Economic Development Tax Incentives: What Are They and Why Do They Matter?
Economic development tax incentives are intended to spur a state’s economy by encouraging people or businesses to do something that they otherwise would not have done, such as invest in equipment and facilities.
Indiana recently announced it would provide United Technologies Corp. with $7 million in tax incentives over 10 years to encourage the company’s Carrier Corp. unit to keep about 1,000 jobs in the state. This Q&A with Josh Goodman of The Pew Charitable Trusts’ states’ fiscal health team explains what economic development tax incentives are, why they matter, and how Pew works with states to help evaluate the outcomes of their incentives.
Q: What are tax incentives?
A: Every state’s laws include provisions that are exceptions to regular tax rules, such as tax credits, exemptions, and deductions that allow recipients to reduce the amount they owe in taxes. In some cases, tax credits result in cash payments from the state to qualifying businesses. Pew focuses on economic development tax incentives, which are intended to spur a state’s economy by encouraging people or businesses to do something that they otherwise would not have done, such as locate a company in a certain area, create or retain jobs, or invest in equipment and facilities.
Q: Why do they matter?
A: Tax incentives can significantly affect states’ budgets, businesses, and economies. They are one of the leading tools that states use to try to create jobs and attract new companies. Collectively, states spend billions of dollars annually on tax incentives. In many cases, the cost of specific state tax incentive programs has increased quickly and unexpectedly by tens or hundreds of millions of dollars. As a result, lawmakers have been forced to make difficult choices between raising taxes and cutting spending to keep budgets balanced.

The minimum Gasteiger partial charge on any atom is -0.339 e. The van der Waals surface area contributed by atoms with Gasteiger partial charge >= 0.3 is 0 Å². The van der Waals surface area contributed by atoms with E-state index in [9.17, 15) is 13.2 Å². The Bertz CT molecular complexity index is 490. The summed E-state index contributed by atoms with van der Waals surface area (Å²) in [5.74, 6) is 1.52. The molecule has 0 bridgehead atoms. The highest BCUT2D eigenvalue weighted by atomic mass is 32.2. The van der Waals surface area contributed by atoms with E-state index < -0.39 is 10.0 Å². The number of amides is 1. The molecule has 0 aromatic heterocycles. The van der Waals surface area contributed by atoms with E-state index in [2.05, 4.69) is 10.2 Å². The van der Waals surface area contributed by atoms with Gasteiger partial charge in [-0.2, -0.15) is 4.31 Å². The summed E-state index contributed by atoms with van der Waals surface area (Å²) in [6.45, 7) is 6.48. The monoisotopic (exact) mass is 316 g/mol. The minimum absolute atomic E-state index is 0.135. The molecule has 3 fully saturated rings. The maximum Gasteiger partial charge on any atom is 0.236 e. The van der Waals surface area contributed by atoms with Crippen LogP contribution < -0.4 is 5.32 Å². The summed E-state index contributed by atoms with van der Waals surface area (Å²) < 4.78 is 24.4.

Q: Why should states evaluate their incentives?
A: Evaluations provide lawmakers with hard evidence on the outcomes of their incentives, information they can use to shape policies that obtain the best possible results for the states’ taxpayers and economies. The evaluations should occur regularly and be rigorous, so that lawmakers can use the findings to improve economic development policy.
Pew recommends three steps states should take to improve the accountability and performance of their tax incentives:
- Make a plan: Determine who will evaluate, when, and how.
- Measure the impact: Assess the results for the state’s economy and budget.
- Inform policy choices: Build evaluation into policy and budget deliberations and use results to improve incentive effectiveness.
Since 2012, 22 states and the District of Columbia have enacted laws requiring regular, rigorous, independent evaluations of tax incentives.